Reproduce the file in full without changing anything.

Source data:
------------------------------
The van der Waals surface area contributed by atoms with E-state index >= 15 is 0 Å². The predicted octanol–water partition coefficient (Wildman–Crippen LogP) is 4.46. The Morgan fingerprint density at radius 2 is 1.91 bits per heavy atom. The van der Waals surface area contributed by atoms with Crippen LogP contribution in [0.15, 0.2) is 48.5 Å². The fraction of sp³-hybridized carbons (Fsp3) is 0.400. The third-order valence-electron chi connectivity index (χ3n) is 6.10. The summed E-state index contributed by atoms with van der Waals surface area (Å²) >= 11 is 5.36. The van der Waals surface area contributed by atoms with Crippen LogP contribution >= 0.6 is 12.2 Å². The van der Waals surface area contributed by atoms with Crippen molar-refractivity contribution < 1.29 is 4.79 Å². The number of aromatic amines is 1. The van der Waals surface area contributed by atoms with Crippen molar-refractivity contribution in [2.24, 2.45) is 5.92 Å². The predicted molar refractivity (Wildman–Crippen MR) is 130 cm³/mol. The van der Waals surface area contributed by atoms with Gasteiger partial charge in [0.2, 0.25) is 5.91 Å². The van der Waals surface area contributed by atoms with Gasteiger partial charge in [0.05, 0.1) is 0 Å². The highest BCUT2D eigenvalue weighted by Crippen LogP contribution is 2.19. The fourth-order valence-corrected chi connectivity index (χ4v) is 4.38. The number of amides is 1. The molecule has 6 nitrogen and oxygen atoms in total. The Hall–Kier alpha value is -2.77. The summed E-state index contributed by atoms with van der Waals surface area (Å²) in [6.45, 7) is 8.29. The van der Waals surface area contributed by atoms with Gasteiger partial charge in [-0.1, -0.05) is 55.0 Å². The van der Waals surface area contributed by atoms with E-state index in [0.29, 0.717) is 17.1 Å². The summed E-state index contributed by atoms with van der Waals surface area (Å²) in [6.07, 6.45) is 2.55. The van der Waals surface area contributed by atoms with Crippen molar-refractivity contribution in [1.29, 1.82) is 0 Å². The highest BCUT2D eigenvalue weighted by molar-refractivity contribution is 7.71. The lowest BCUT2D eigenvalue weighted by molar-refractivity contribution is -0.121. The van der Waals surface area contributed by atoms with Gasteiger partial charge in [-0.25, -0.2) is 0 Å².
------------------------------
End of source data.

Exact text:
The van der Waals surface area contributed by atoms with E-state index >= 15 is 0 Å². The predicted octanol–water partition coefficient (Wildman–Crippen LogP) is 4.46. The Morgan fingerprint density at radius 2 is 1.91 bits per heavy atom. The van der Waals surface area contributed by atoms with Crippen LogP contribution in [0.15, 0.2) is 48.5 Å². The fraction of sp³-hybridized carbons (Fsp3) is 0.400. The third-order valence-electron chi connectivity index (χ3n) is 6.10. The summed E-state index contributed by atoms with van der Waals surface area (Å²) >= 11 is 5.36. The van der Waals surface area contributed by atoms with Crippen LogP contribution >= 0.6 is 12.2 Å². The van der Waals surface area contributed by atoms with Crippen molar-refractivity contribution < 1.29 is 4.79 Å². The number of aromatic amines is 1. The van der Waals surface area contributed by atoms with Crippen molar-refractivity contribution in [2.24, 2.45) is 5.92 Å². The predicted molar refractivity (Wildman–Crippen MR) is 130 cm³/mol. The van der Waals surface area contributed by atoms with Gasteiger partial charge in [0.2, 0.25) is 5.91 Å². The van der Waals surface area contributed by atoms with Gasteiger partial charge in [0.05, 0.1) is 0 Å². The highest BCUT2D eigenvalue weighted by Crippen LogP contribution is 2.19. The fourth-order valence-corrected chi connectivity index (χ4v) is 4.38. The number of amides is 1. The molecule has 6 nitrogen and oxygen atoms in total. The Hall–Kier alpha value is -2.77. The summed E-state index contributed by atoms with van der Waals surface area (Å²) in [6.45, 7) is 8.29. The van der Waals surface area contributed by atoms with Gasteiger partial charge in [-0.1, -0.05) is 55.0 Å². The van der Waals surface area contributed by atoms with E-state index in [0.29, 0.717) is 17.1 Å². The summed E-state index contributed by atoms with van der Waals surface area (Å²) in [6.07, 6.45) is 2.55. The van der Waals surface area contributed by atoms with Crippen molar-refractivity contribution in [1.29, 1.82) is 0 Å². The highest BCUT2D eigenvalue weighted by molar-refractivity contribution is 7.71. The lowest BCUT2D eigenvalue weighted by molar-refractivity contribution is -0.121. The van der Waals surface area contributed by atoms with Gasteiger partial charge in [-0.25, -0.2) is 0 Å².